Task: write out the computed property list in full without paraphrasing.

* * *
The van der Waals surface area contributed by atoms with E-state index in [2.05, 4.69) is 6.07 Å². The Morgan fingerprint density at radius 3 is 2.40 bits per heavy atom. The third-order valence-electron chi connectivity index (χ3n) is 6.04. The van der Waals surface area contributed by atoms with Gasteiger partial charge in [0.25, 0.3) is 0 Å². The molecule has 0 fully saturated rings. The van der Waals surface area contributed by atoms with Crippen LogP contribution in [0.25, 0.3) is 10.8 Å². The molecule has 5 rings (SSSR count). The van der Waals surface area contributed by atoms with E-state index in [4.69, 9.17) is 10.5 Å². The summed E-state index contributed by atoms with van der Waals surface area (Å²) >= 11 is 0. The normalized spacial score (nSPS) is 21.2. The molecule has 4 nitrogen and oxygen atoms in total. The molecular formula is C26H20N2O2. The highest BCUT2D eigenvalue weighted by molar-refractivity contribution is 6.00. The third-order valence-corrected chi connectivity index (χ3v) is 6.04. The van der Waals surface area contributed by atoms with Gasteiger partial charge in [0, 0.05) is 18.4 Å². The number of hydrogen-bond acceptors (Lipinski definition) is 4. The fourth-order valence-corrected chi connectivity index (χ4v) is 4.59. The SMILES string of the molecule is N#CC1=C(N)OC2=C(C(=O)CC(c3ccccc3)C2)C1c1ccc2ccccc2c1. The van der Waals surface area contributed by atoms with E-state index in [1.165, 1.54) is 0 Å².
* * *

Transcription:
The van der Waals surface area contributed by atoms with E-state index in [2.05, 4.69) is 6.07 Å². The Morgan fingerprint density at radius 3 is 2.40 bits per heavy atom. The third-order valence-electron chi connectivity index (χ3n) is 6.04. The van der Waals surface area contributed by atoms with Gasteiger partial charge in [0.25, 0.3) is 0 Å². The molecule has 0 fully saturated rings. The van der Waals surface area contributed by atoms with Crippen LogP contribution in [0.25, 0.3) is 10.8 Å². The molecule has 5 rings (SSSR count). The van der Waals surface area contributed by atoms with E-state index in [4.69, 9.17) is 10.5 Å². The summed E-state index contributed by atoms with van der Waals surface area (Å²) >= 11 is 0. The normalized spacial score (nSPS) is 21.2. The molecule has 4 nitrogen and oxygen atoms in total. The molecular formula is C26H20N2O2. The highest BCUT2D eigenvalue weighted by molar-refractivity contribution is 6.00. The third-order valence-corrected chi connectivity index (χ3v) is 6.04. The van der Waals surface area contributed by atoms with Gasteiger partial charge in [0, 0.05) is 18.4 Å². The number of hydrogen-bond acceptors (Lipinski definition) is 4. The fourth-order valence-corrected chi connectivity index (χ4v) is 4.59. The SMILES string of the molecule is N#CC1=C(N)OC2=C(C(=O)CC(c3ccccc3)C2)C1c1ccc2ccccc2c1. The van der Waals surface area contributed by atoms with E-state index in [1.165, 1.54) is 0 Å².